New Delhi, May 18: For Dawood Ibrahim, match-fixing was a sort of 'clean job' as no force or killing were required and only a few players here and there had to be 'fixed' and the money shared, says a new book on the subject.
"On the whole, Dawood's entry into the fixing game was fairly easy to understand. The appeal of this additional revenue stream would be pretty obvious even to the average gangster. They did not have to 'tapkao' (kill) anybody by way of some contractual killing. No land-grabbing was involved. No slum had to be forcibly evacuated. No tenant had to be threatened to make way for some developer," it says.
In "No Ball: The Murky World of Match Fixing", Chandramohan Puppala traces cricket's biggest corruption back to kingpin Dawood himself. Based on transcripts of police-recorded conversations and unpublished information about the players at the eye of the storm, including some of India's biggest names, the book talks of the rot at the heart of Indian cricket.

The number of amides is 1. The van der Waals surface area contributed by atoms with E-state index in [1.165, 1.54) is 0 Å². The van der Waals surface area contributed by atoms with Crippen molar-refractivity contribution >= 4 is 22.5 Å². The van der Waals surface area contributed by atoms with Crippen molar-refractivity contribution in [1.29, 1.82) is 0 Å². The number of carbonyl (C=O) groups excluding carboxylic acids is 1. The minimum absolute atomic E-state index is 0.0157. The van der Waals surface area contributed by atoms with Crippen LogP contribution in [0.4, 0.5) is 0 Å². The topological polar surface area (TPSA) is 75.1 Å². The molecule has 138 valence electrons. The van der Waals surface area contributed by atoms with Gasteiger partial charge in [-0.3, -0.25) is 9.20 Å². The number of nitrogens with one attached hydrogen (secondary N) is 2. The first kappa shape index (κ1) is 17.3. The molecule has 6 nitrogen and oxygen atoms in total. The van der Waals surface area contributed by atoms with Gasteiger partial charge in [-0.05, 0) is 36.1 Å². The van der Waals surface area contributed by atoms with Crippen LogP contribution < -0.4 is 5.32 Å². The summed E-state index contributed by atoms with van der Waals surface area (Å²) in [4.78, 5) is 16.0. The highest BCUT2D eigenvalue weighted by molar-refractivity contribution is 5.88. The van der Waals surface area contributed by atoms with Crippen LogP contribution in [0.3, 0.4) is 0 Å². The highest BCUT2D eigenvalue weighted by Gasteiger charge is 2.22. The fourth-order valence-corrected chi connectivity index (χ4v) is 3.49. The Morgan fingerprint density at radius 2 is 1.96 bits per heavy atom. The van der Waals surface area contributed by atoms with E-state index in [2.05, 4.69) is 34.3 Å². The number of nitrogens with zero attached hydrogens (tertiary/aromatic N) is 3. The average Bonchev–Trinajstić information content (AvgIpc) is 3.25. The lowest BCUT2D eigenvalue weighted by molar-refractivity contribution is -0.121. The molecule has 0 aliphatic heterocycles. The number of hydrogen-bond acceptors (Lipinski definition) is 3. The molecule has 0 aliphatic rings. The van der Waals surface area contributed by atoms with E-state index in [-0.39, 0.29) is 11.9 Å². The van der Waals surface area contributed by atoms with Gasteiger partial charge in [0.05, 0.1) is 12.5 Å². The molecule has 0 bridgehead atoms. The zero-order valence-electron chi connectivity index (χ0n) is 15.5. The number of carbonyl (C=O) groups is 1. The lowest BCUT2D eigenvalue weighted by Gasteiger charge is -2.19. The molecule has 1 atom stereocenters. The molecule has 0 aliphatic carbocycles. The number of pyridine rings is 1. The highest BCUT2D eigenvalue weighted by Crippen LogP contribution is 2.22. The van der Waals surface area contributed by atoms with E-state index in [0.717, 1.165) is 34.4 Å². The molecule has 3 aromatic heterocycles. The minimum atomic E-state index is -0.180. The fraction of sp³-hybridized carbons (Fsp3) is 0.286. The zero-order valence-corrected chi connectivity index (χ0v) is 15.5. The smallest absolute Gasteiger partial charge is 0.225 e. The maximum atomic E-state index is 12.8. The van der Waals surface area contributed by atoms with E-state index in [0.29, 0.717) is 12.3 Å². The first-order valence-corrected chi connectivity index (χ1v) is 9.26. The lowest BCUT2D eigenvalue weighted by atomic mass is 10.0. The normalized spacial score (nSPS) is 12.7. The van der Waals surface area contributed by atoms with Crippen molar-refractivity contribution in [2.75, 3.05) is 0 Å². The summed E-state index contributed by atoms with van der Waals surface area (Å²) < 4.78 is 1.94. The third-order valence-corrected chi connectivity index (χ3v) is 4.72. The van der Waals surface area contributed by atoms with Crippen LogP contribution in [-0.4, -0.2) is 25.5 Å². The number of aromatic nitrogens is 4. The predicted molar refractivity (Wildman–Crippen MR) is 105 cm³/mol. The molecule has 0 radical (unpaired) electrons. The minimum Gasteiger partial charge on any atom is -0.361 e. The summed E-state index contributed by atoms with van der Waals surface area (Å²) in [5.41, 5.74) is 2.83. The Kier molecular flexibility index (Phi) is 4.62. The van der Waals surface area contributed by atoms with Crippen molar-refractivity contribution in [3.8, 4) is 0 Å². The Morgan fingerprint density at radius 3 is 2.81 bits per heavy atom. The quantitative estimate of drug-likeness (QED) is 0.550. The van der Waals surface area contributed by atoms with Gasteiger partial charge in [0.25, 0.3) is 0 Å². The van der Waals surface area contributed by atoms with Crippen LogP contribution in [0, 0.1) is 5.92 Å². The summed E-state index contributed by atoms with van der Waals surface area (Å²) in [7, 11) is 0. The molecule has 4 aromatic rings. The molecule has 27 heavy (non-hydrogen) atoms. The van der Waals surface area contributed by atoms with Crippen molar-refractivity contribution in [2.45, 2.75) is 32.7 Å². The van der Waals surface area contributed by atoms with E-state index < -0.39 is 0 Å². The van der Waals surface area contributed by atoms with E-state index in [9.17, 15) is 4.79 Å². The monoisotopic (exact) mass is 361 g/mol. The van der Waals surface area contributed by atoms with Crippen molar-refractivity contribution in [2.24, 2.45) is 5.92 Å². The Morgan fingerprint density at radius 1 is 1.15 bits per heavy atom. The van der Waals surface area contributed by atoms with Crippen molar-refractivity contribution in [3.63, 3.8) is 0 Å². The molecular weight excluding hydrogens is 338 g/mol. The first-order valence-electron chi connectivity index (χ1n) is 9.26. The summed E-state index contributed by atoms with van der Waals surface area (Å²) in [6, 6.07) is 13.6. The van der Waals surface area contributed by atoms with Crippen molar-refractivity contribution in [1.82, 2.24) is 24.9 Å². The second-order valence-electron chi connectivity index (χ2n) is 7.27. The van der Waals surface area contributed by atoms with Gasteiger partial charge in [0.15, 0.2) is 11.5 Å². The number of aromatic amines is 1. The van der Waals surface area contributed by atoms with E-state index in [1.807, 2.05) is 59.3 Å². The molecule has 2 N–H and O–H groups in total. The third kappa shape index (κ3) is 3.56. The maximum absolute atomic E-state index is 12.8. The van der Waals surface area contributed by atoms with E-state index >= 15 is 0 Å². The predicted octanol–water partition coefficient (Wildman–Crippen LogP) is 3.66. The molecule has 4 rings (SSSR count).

For the D-Company, match-fixing was a 'clean job', the author says. "They only had to 'fix' a few players here and there and share the money. That was all. In the black world of crime, match-fixing had come to be known as 'white-collar business'," he writes.
Betting in cricket has been part of public knowledge since the '90s. The police in India have always known about its existence, and there have been occasional raids and arrests that have not occupied more than a single-column space in the daily newspapers, the book, published by Pan, says. "However, it was only in 2000 that betting made it to the headlines, when it ended the careers of former Indian captain Mohammad Azharuddin and batsman Ajay Jadeja. 'Match-fixing' also spoilt the reputations of all-rounder Manoj Prabhakar and former Indian skipper and 'Haryana Hurricane' Kapil Dev," it says.
Son of a police head constable, Dawood grew up as an amateur cricketer, first trying his hands at gully cricket, and in later years, watching every ball of every important cricket match from the best box at the pavilion end, the book says. "Even as cricket remained his passion, his eye was set on the blind alleys of crime in downtown Mumbai."